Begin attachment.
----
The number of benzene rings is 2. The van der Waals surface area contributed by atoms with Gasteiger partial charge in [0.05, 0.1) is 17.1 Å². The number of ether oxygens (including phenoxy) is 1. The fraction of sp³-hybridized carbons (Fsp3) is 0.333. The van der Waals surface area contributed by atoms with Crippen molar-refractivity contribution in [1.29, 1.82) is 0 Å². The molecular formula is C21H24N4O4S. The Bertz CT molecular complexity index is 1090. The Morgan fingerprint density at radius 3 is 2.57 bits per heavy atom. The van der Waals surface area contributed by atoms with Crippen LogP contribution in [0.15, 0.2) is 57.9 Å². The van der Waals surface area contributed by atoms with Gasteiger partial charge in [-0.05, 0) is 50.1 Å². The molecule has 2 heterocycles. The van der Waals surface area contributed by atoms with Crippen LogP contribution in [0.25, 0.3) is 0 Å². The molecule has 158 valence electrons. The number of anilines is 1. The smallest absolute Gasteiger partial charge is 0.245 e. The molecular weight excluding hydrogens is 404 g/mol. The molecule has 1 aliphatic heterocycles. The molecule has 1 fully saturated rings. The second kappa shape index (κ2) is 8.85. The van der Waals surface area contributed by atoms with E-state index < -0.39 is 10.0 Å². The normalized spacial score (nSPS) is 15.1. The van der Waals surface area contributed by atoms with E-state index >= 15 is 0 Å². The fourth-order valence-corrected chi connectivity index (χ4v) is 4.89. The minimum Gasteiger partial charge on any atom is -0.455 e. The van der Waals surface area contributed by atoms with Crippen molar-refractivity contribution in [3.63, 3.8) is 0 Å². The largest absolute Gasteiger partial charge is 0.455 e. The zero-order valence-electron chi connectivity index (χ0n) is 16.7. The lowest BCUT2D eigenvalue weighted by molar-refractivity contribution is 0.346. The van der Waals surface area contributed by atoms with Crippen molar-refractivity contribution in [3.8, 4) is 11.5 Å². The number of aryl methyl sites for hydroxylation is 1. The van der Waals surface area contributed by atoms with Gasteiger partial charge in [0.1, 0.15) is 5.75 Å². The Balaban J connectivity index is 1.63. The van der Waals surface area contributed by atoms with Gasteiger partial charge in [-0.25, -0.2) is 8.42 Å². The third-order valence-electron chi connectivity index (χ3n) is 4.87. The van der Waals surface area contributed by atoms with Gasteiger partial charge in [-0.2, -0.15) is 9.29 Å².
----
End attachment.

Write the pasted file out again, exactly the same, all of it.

The number of benzene rings is 2. The van der Waals surface area contributed by atoms with Gasteiger partial charge in [0.05, 0.1) is 17.1 Å². The number of ether oxygens (including phenoxy) is 1. The fraction of sp³-hybridized carbons (Fsp3) is 0.333. The van der Waals surface area contributed by atoms with Crippen molar-refractivity contribution in [1.29, 1.82) is 0 Å². The molecular formula is C21H24N4O4S. The Bertz CT molecular complexity index is 1090. The Morgan fingerprint density at radius 3 is 2.57 bits per heavy atom. The van der Waals surface area contributed by atoms with Crippen LogP contribution in [0.15, 0.2) is 57.9 Å². The van der Waals surface area contributed by atoms with Gasteiger partial charge in [-0.05, 0) is 50.1 Å². The molecule has 2 heterocycles. The van der Waals surface area contributed by atoms with Crippen LogP contribution in [0.25, 0.3) is 0 Å². The molecule has 158 valence electrons. The number of anilines is 1. The smallest absolute Gasteiger partial charge is 0.245 e. The molecular weight excluding hydrogens is 404 g/mol. The molecule has 1 aliphatic heterocycles. The molecule has 1 fully saturated rings. The second kappa shape index (κ2) is 8.85. The van der Waals surface area contributed by atoms with E-state index < -0.39 is 10.0 Å². The normalized spacial score (nSPS) is 15.1. The van der Waals surface area contributed by atoms with E-state index >= 15 is 0 Å². The fourth-order valence-corrected chi connectivity index (χ4v) is 4.89. The minimum Gasteiger partial charge on any atom is -0.455 e. The van der Waals surface area contributed by atoms with Crippen molar-refractivity contribution in [3.63, 3.8) is 0 Å². The largest absolute Gasteiger partial charge is 0.455 e. The zero-order valence-electron chi connectivity index (χ0n) is 16.7. The lowest BCUT2D eigenvalue weighted by molar-refractivity contribution is 0.346. The van der Waals surface area contributed by atoms with Crippen molar-refractivity contribution in [3.8, 4) is 11.5 Å². The number of aryl methyl sites for hydroxylation is 1. The van der Waals surface area contributed by atoms with Gasteiger partial charge in [0.1, 0.15) is 5.75 Å². The Balaban J connectivity index is 1.63. The van der Waals surface area contributed by atoms with Gasteiger partial charge in [-0.25, -0.2) is 8.42 Å². The third-order valence-electron chi connectivity index (χ3n) is 4.87. The van der Waals surface area contributed by atoms with Gasteiger partial charge in [-0.2, -0.15) is 9.29 Å².